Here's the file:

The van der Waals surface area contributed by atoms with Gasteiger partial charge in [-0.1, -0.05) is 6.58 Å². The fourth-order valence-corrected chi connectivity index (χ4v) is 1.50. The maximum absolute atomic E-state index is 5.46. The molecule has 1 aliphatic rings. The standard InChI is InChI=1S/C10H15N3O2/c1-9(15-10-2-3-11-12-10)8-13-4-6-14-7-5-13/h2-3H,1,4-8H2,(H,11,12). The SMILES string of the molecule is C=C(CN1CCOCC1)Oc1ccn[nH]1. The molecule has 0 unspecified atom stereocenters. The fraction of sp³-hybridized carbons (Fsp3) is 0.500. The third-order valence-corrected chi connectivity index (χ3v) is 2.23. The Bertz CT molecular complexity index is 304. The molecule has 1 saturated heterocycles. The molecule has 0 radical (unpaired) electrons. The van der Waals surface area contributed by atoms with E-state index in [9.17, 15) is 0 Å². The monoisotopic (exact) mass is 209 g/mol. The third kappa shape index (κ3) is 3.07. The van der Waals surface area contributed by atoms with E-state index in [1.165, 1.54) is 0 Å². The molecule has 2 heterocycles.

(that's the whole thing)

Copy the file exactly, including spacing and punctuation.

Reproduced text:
The van der Waals surface area contributed by atoms with Gasteiger partial charge in [-0.1, -0.05) is 6.58 Å². The fourth-order valence-corrected chi connectivity index (χ4v) is 1.50. The maximum absolute atomic E-state index is 5.46. The molecule has 1 aliphatic rings. The standard InChI is InChI=1S/C10H15N3O2/c1-9(15-10-2-3-11-12-10)8-13-4-6-14-7-5-13/h2-3H,1,4-8H2,(H,11,12). The SMILES string of the molecule is C=C(CN1CCOCC1)Oc1ccn[nH]1. The molecule has 0 unspecified atom stereocenters. The fraction of sp³-hybridized carbons (Fsp3) is 0.500. The third-order valence-corrected chi connectivity index (χ3v) is 2.23. The Bertz CT molecular complexity index is 304. The molecule has 1 saturated heterocycles. The molecule has 0 radical (unpaired) electrons. The van der Waals surface area contributed by atoms with E-state index in [9.17, 15) is 0 Å². The monoisotopic (exact) mass is 209 g/mol. The third kappa shape index (κ3) is 3.07. The van der Waals surface area contributed by atoms with E-state index in [1.165, 1.54) is 0 Å². The molecule has 2 heterocycles.